What does your writing space look like? Do you have any pre-writing rituals to get you “in the zone”?

I currently work at the end of my dining table in the living room of my horrible bungalow. I’m hoping to extend the house to give myself an office and then I’ll get back to an arrangement where I have my favourite old table and a view of the garden. I use a laptop which is placed on top of a box-set of Roald Dahl books in order to put the screen in my eyeline. I have a separate keyboard and a proper mouse. I sit on a high-backed 1930s dining chair. No doubt, the set-up is terrible for my posture. One day, I’ll actually buy a proper typing chair!

​I don’t have any pre-writing rituals. I just sit down almost every day and write until I’ve met my word count. Sometimes, I’ll be finished in three hours. Other times, I’ll sit from 8am to 10.30pm taking time off only to look after my kids and eat. The latter is the most frequent state of affairs! The perspiration takes precedence over the inspiration! I do, however, floss at my “desk”.

How do you structure a typical day to ensure you avoid distractions and hit your word count targets?

I simply start in the morning and keep going until I’ve finished. I have no music on. I try to avoid social media, except just after meal times.

​We all occasionally hit a brick wall with our creative endeavours – what do you do to overcome any stumbling blocks?

In the past, when I’ve not had deadlines, I’ve switched project. While I was waiting for my contract for “The Girl Who Wouldn’t Die” and subsequent books to be negotiated, I had been writing a young adult high-concept thriller. I got writer’s block 30,000 words in. I left the manuscript and started writing a women’s novel that just poured out of me in three or four months. Now that I’m six thrillers in and will soon be starting my seventh, I simply have to overcome a block.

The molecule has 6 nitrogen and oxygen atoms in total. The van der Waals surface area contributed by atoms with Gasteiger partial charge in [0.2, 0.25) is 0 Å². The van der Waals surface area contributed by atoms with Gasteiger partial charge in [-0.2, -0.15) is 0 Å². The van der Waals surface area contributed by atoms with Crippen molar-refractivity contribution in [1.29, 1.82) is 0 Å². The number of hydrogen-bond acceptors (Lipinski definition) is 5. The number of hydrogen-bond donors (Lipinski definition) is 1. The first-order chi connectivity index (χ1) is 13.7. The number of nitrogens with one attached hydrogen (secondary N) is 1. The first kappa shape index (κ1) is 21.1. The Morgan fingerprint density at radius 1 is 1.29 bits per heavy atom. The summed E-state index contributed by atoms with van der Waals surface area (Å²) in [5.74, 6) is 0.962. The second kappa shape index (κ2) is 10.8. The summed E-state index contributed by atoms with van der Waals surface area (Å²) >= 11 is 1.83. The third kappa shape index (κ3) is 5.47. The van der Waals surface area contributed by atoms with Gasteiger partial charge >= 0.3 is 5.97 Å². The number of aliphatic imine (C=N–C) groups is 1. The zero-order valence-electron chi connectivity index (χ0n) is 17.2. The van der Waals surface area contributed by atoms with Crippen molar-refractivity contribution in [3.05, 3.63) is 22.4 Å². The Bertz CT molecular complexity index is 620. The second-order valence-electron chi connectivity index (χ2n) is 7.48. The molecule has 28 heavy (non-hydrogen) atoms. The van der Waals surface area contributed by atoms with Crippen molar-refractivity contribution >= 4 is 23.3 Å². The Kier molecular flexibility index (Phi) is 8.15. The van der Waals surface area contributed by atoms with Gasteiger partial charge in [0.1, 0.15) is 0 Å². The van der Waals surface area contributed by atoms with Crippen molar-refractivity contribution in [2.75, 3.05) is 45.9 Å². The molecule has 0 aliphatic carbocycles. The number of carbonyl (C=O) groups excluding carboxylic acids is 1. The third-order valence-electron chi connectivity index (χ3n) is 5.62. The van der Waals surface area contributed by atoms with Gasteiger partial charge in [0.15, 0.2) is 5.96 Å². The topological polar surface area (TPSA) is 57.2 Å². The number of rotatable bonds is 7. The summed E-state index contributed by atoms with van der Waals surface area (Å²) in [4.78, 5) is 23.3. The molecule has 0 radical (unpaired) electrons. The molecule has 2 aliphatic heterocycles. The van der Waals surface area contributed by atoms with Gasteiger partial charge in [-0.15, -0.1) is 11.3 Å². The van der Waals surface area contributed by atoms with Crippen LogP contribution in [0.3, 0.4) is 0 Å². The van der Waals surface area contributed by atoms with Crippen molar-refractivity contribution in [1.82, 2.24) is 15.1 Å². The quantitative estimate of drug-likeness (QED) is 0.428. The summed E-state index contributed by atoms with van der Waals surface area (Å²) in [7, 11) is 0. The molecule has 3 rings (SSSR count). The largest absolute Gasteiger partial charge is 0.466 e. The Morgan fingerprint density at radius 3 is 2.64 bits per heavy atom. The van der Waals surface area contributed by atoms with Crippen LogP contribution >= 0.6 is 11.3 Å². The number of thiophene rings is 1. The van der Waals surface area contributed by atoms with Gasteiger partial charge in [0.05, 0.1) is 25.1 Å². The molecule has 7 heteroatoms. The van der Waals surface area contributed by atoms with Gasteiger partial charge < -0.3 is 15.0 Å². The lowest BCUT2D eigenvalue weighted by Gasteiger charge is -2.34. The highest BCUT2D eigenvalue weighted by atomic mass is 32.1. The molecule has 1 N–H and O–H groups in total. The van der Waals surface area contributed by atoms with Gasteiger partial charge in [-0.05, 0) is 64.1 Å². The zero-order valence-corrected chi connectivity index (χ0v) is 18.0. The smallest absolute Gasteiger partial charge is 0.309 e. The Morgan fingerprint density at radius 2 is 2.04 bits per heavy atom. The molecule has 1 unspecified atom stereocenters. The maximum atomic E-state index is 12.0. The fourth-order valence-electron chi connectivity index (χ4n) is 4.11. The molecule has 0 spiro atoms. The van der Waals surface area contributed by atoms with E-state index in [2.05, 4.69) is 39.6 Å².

A friend recommended pre-planning chapters by making a page of notes in a pad first thing in the morning. I find this works a treat. There is also a group of crime-writers who have a place on Facebook where we meet on a “sprint” thread and gee each other on to get a body of work written in thirty minute or hour-long blocks. This works very well.

​What have you got planned for the rest of 2017?

I’m about to embark on the line-edits for the second book in my Manchester series – “The Cover-Up”. This will be out in early November. After that, I’m contracted to write a fifth George McKenzie thriller but I have some other ideas that I’m going to be working up into synopses before I start! Watch this space!

Finally, where can we buy your books?

The lovely paperback of “Born Bad” (I adore the cover!) can be bought in the UK from most branches of Tesco and Asda. I think WHSmith is still carrying stock and you can order copies from Waterstones, your local indie bookstore and Amazon too! Obviously, you can get the e-book or excellently-narrated audiobook from Amazon, Kobo and other e-tailers.

The best-selling, award-winning George McKenzie series is currently still only available digitally (though I hope that will change and we’ll see it in print soon), so you can get that from Amazon and all good e-tailers.
I often engage with readers on social media, which is great fun. Do catch me on Twitter – @Marnie_Riches or Facebook. Readers can also sign up to my mailing list for exclusive giveaways, competitions and news. The registration page can be accessed via my website: